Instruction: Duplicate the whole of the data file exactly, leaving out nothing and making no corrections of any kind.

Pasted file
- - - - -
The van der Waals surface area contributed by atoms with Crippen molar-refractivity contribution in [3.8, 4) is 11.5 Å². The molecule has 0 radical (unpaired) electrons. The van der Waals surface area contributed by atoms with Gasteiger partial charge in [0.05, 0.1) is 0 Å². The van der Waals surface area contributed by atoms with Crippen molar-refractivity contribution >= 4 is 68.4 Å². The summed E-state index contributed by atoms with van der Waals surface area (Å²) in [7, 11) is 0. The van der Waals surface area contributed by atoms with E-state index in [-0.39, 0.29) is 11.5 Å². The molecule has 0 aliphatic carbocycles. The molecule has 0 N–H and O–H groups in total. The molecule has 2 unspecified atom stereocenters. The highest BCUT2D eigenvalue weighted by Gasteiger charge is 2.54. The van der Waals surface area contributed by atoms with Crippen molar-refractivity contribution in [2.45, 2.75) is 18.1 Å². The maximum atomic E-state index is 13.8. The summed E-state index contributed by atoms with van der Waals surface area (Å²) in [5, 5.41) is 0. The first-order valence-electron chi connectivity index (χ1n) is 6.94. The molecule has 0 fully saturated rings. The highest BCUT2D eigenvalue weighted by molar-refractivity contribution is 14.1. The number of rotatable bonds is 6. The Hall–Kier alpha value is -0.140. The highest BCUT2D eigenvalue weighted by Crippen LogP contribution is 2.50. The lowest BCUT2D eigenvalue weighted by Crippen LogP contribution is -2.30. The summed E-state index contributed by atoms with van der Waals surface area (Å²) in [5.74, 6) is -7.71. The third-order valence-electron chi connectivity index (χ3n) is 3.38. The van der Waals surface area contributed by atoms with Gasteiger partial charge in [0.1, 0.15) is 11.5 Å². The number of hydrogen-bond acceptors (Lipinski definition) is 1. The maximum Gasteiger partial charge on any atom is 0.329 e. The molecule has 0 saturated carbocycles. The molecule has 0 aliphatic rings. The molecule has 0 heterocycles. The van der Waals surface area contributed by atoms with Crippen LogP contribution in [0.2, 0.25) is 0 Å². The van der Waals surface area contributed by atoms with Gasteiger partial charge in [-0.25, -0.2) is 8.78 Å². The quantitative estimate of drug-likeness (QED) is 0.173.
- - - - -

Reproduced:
The van der Waals surface area contributed by atoms with Crippen molar-refractivity contribution in [3.8, 4) is 11.5 Å². The molecule has 0 radical (unpaired) electrons. The van der Waals surface area contributed by atoms with Gasteiger partial charge in [0.05, 0.1) is 0 Å². The van der Waals surface area contributed by atoms with Crippen molar-refractivity contribution >= 4 is 68.4 Å². The summed E-state index contributed by atoms with van der Waals surface area (Å²) in [7, 11) is 0. The van der Waals surface area contributed by atoms with E-state index in [-0.39, 0.29) is 11.5 Å². The molecule has 0 aliphatic carbocycles. The molecule has 0 N–H and O–H groups in total. The molecule has 2 unspecified atom stereocenters. The highest BCUT2D eigenvalue weighted by Gasteiger charge is 2.54. The van der Waals surface area contributed by atoms with Crippen molar-refractivity contribution in [2.45, 2.75) is 18.1 Å². The maximum atomic E-state index is 13.8. The summed E-state index contributed by atoms with van der Waals surface area (Å²) in [5, 5.41) is 0. The first-order valence-electron chi connectivity index (χ1n) is 6.94. The molecule has 0 fully saturated rings. The highest BCUT2D eigenvalue weighted by molar-refractivity contribution is 14.1. The number of rotatable bonds is 6. The Hall–Kier alpha value is -0.140. The highest BCUT2D eigenvalue weighted by Crippen LogP contribution is 2.50. The lowest BCUT2D eigenvalue weighted by Crippen LogP contribution is -2.30. The summed E-state index contributed by atoms with van der Waals surface area (Å²) in [5.74, 6) is -7.71. The third-order valence-electron chi connectivity index (χ3n) is 3.38. The van der Waals surface area contributed by atoms with Gasteiger partial charge in [0.1, 0.15) is 11.5 Å². The number of hydrogen-bond acceptors (Lipinski definition) is 1. The maximum Gasteiger partial charge on any atom is 0.329 e. The molecule has 0 saturated carbocycles. The molecule has 0 aliphatic rings. The molecule has 0 heterocycles. The van der Waals surface area contributed by atoms with Crippen LogP contribution in [0.2, 0.25) is 0 Å². The van der Waals surface area contributed by atoms with Gasteiger partial charge in [-0.25, -0.2) is 8.78 Å². The quantitative estimate of drug-likeness (QED) is 0.173.